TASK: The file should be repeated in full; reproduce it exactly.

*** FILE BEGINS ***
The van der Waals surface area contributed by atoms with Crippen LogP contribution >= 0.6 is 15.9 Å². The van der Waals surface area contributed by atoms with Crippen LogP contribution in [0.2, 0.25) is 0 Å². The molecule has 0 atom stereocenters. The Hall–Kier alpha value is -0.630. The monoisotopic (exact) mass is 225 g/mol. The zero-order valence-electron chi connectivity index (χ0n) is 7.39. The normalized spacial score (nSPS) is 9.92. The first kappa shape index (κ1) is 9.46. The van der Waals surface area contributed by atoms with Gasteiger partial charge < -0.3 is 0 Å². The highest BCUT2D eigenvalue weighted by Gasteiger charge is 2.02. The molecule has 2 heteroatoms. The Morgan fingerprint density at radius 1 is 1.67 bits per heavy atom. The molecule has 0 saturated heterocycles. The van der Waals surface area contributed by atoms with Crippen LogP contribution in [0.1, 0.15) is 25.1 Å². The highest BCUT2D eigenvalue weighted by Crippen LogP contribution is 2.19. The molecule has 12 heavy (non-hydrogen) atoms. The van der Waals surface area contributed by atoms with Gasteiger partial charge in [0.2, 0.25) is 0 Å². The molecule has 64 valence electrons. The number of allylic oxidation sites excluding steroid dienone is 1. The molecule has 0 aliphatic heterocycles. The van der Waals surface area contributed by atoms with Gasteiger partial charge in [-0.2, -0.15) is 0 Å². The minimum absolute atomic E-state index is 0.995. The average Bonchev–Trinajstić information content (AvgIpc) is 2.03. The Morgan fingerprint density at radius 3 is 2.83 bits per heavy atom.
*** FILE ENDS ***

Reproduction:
The van der Waals surface area contributed by atoms with Crippen LogP contribution >= 0.6 is 15.9 Å². The van der Waals surface area contributed by atoms with Crippen LogP contribution in [0.2, 0.25) is 0 Å². The molecule has 0 atom stereocenters. The Hall–Kier alpha value is -0.630. The monoisotopic (exact) mass is 225 g/mol. The zero-order valence-electron chi connectivity index (χ0n) is 7.39. The normalized spacial score (nSPS) is 9.92. The first kappa shape index (κ1) is 9.46. The van der Waals surface area contributed by atoms with Gasteiger partial charge < -0.3 is 0 Å². The highest BCUT2D eigenvalue weighted by Gasteiger charge is 2.02. The molecule has 2 heteroatoms. The Morgan fingerprint density at radius 1 is 1.67 bits per heavy atom. The molecule has 0 saturated heterocycles. The van der Waals surface area contributed by atoms with Crippen LogP contribution in [0.1, 0.15) is 25.1 Å². The highest BCUT2D eigenvalue weighted by Crippen LogP contribution is 2.19. The molecule has 12 heavy (non-hydrogen) atoms. The van der Waals surface area contributed by atoms with Gasteiger partial charge in [0.2, 0.25) is 0 Å². The molecule has 64 valence electrons. The number of allylic oxidation sites excluding steroid dienone is 1. The molecule has 0 aliphatic heterocycles. The van der Waals surface area contributed by atoms with Gasteiger partial charge in [-0.2, -0.15) is 0 Å². The minimum absolute atomic E-state index is 0.995. The average Bonchev–Trinajstić information content (AvgIpc) is 2.03. The Morgan fingerprint density at radius 3 is 2.83 bits per heavy atom.